MEET BRIAN ROCK
It is GREAT to have you here on my blog Brian. I am SO looking forward to get to know you more. And I know my readers are too!
1. Tell us a few things about yourself.
I was born the day after Christmas (not the first one!) In addition to writing children’s books, I also write Country songs (I’ve even won an ICMA award for my songs!) I play in a recreational football league. I like playing video games with my daughter and cooking with my wirfe. And of course, I adore reading.
2. What is your favorite book?
My favorite book is Don’t Play With Your Food! That was my first published book and I still remember the excitement of seeing my name in print for the first time.
My favorite book when I was a kid was Ferdinand The Bull. I related with the bull who didn’t fit stereotypes and preferred quiet meditation to conflict.
Today, my favorite children’s book is The Duckling Gets A Cookie? by Mo Willems. I love the way Mo can create such emotion and personality in so few words. This is also a book my daughter and I read together (she does and awesome Duckling!) so needless to say, those shared moments mean a lot to me.
3. Who is your favorite author?
Mo Willems. He reminds me of my childhood hero, Jim Henson. Like Henson, Willems is able to unleash a sort of “controlled chaos” that is impossible to experience without smiling. I strive for some of that same quality in my writing, where my characters have a quirky and distinctive personality that isn’t limited by the rules of normal behavior.
4. What inspired you to want to write The Deductive Detective?
My daughter’s BFF snuggle buddy is a stuffed duck named Quacky. Quacky is surprisingly good at hide and seek (especially at bedtime!) So the Deductive Detective was inspired by him.
5. Was this a difficult book to write?
Not difficult, but because of the “whodunit” nature of this book (a cake is stolen from a baking competition,) I had to do a little more planning ahead for the story than my other fiction works. I had to make sure that I had enough suspects, that each suspect had a clue that excluded them as a possible perpetrator, and I had to make sure that the clues were revealed in a logical sequence. So in some ways, this book was much more left brain oriented than my other titles. Not necessarily difficult, just different.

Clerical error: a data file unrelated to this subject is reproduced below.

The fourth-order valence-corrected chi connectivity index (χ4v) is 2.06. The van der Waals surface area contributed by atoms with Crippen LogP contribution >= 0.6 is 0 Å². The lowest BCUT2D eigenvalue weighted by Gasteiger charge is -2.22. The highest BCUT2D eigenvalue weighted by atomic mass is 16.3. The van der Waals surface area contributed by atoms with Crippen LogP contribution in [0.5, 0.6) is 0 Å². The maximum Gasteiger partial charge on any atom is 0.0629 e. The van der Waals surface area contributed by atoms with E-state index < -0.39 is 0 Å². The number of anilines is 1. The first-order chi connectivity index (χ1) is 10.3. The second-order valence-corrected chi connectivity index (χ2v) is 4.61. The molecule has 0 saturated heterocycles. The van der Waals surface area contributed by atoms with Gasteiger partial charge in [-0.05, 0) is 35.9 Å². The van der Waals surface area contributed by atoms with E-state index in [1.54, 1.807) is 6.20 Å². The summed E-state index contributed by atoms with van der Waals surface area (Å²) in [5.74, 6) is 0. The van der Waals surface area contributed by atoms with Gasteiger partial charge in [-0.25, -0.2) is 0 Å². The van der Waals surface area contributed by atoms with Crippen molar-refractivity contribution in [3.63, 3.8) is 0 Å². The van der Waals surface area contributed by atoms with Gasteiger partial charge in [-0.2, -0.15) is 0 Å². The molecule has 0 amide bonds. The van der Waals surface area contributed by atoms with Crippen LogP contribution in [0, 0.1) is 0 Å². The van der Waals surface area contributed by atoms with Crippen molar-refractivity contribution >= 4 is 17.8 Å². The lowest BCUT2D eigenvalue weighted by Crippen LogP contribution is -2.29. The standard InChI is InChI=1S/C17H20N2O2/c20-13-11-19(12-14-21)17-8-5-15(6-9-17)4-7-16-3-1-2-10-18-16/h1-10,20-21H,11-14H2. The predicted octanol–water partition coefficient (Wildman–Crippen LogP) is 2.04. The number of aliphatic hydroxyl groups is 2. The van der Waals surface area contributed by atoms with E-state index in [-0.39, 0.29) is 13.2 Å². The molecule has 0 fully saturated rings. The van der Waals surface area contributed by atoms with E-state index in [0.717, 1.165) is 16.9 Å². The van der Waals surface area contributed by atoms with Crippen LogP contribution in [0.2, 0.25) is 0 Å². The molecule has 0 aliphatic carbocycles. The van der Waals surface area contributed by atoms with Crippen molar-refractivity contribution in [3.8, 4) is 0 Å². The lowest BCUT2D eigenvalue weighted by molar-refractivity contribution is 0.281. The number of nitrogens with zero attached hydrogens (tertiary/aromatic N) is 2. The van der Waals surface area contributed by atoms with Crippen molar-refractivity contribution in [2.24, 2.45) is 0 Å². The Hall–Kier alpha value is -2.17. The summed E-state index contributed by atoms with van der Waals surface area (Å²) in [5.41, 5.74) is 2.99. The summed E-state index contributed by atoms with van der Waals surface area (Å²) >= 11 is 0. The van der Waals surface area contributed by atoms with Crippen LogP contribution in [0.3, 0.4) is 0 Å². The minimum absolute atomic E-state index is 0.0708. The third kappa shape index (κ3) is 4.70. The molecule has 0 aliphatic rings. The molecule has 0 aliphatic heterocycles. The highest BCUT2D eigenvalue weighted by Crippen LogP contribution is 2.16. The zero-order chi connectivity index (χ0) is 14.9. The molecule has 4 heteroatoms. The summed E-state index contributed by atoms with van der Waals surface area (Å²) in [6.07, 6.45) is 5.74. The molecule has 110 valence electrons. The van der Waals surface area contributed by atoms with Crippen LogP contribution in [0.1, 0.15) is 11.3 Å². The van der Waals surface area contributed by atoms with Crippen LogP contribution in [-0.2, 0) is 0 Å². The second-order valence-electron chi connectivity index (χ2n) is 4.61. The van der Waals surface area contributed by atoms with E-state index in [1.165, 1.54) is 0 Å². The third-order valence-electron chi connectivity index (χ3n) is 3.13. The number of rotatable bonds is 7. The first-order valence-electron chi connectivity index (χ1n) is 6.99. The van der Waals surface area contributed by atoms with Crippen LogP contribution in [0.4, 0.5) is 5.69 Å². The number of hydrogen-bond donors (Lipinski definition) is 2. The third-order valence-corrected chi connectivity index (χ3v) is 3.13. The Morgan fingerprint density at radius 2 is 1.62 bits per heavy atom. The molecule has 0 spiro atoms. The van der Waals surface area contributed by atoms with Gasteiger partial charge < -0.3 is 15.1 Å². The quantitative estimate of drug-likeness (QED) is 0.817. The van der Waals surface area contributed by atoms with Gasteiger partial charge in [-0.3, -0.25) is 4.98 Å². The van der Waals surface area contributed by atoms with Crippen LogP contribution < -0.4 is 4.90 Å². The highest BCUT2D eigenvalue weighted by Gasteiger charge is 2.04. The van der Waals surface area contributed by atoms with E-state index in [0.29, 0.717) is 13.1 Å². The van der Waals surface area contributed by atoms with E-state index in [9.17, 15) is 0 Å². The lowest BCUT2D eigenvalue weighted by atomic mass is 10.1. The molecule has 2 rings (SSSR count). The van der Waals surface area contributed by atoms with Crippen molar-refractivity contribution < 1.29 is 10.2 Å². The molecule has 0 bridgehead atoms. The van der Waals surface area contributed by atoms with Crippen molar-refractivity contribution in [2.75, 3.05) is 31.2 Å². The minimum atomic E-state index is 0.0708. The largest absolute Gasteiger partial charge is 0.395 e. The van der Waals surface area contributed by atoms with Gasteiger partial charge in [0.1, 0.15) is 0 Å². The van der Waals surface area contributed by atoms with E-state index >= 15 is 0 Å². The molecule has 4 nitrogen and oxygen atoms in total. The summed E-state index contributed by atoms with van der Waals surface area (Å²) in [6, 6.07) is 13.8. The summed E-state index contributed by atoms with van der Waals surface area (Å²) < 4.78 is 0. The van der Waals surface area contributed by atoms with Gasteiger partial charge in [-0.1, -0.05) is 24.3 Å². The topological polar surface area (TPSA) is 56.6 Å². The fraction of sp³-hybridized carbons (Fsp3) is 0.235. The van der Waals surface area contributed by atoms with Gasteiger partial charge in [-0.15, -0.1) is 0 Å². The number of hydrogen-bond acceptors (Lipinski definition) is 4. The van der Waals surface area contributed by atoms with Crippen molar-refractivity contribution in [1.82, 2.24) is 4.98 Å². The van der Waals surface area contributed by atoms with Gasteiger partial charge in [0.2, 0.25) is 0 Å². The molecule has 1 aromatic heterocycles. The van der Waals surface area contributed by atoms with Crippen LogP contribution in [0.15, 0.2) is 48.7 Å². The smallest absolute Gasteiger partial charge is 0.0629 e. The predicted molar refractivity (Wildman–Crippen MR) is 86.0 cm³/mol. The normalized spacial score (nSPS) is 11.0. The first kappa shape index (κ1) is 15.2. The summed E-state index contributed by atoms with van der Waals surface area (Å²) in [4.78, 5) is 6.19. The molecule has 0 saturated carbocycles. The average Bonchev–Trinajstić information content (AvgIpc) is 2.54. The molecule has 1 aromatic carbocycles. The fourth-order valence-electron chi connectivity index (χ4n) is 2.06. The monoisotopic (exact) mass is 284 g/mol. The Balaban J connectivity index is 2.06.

6. What are your future writing projects?
I have several other picture book manuscripts that I’m revising or shopping to editors. My favorite is a character-driven series about a boy who always seems to have outlandish excuses for the things he does (or doesn’t do.) I also have a writer’s “to do” list of story ideas with dozens of ideas for future projects.
7. How do you divide your writing day? Are you a full-time writer?
I have a full-time job, a wife and a daughter so my time for writing is limited. On a good day, I can get an hour of writing/brainstorming before work and another 30 minutes or so at the end of the day. The trick for me is to keep a notepad where I can quickly jot down story ideas, character names, bits of dialogue, etc. as they occur during my work day, so that when I do have time to write I don’t have to start from scratch.
8. Any tips for aspiring writers?
Yes. Read as much as you can. Write as much as you can. And when you’re ready to share your genius with the world, join a critique group before you start submitting to publishers. You’ll be surprised what an objective set of eyes (or several) can reveal about your writing.
9. Any last words?
Do you now something about my health that I don’t?
I hope these aren’t “last words,” but I write because I love it. So when you find what you love to do, go out and do it! You don’t have to know in advance where your path will lead, but it will never even be a path if you don’t begin!
10. Could you share your website with our readers?
Yes, if they promise to give it back when they’re done: